The person who was with me knows me well, so as we made our way back to the car slowly and carefully we talked about what had happened. I suddenly realised that somebody’s random comment had catapulted me back 35 years and all in the space of a few words, a few seconds.
 
Triggers are a constant for anyone living with Dissociative identity disorder, but even if you think you can weave your way around them, avoid certain objects, sounds, smells etc. the harsh reality for me this week has been that no matter how much I try and plan, new things can trigger me without warning, be that a painful jaw, the name of a place or a random comment.
 
Life will always be a like walking in a minefield full of potential triggers, for no matter what I do something at some point will catapult me back in time. Maybe that’s my valuable lesson learnt this week.
 

 

Triggers aren’t great, they cause unpleasant feelings and emotions, but unlike most people I guess they also mean I get to time travel. I just need to learn to utilise these time travelling skills to my benefit, to take me back to those places and moments in time where I would rather visit…… well maybe one day. 
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4 thoughts on “The minefield of triggers

  1. I like the way you’re wrapped up this post – I agree that while triggers can be awful, they can also be liberating. A few months ago I was sleeping over a friend’s house and something about the experience triggered a younger part who was full of memories of camps and sleep overs, and more than full of mischief. It was strange but wonderful, and I felt very privileged that for me it is so easy to reach back into childhood and re experience life from that perspective so vividly. I hope you’re able to use your time travelling skills to your own benefit too 🙂

    • Hi Sarah I think its important for me at least to try and keep reminding myself of the positives of life as a multiple. Without dissociating I wouldn’t have survived my trauma, so whilst life is never easy with DID it can be positive and fulfilling.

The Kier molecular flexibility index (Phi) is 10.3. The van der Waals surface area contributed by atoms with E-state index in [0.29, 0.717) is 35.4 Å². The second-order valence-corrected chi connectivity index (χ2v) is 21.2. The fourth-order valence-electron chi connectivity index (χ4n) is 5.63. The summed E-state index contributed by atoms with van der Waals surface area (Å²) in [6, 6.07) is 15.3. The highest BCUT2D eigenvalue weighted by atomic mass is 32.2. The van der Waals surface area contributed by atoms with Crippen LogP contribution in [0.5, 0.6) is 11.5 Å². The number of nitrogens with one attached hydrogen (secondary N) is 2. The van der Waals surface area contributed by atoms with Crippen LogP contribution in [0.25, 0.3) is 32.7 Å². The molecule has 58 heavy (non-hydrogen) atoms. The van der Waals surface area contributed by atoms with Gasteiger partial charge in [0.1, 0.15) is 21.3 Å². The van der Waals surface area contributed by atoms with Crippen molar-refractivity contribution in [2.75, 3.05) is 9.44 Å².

I am glad you were able to see a positive side to triggering too, sometimes we overlook these and yet it is these moments that in our darkest days will keep us going.
      No one said having DID was easy far from it, but we are all survivors and sometimes we just need reminding of that.
      Glad you are enjoying the blog.

      • Yes! I agree, for me the ‘you have an illness’ approach makes this so hard to see and yet I’ve had so many wonderful experiences. My life has been saved when powerful parts have switched out to protect us. I’ve experienced the joy of seeing the world through the eyes of a 5 year old again and it’s truly incredible. I’ve felt that sense of the miraculous when I’ve encountered something overwhelming and asked inside ‘can anyone else handle this?’ to hear a certain ‘yes’ and feel someone else come forward as I fall into rest. I’ve been humbled by the kindness of child parts who sing to other suicidal parts to calm them. There’s such beauty at times, a sense of dancing, hand in hand, never truly alone. While in no way minimising pain and trauma and grief, there’s so much more to life as a multiple than loss. 🙂 x

      • Thanks Sarah I am glad you agree. I think that whilst we should acknowledge the difficulties we must also accept and celebrate the positives too. I know my dissociating as a child was my life saver. A sane reaction to an insane set of circumstances.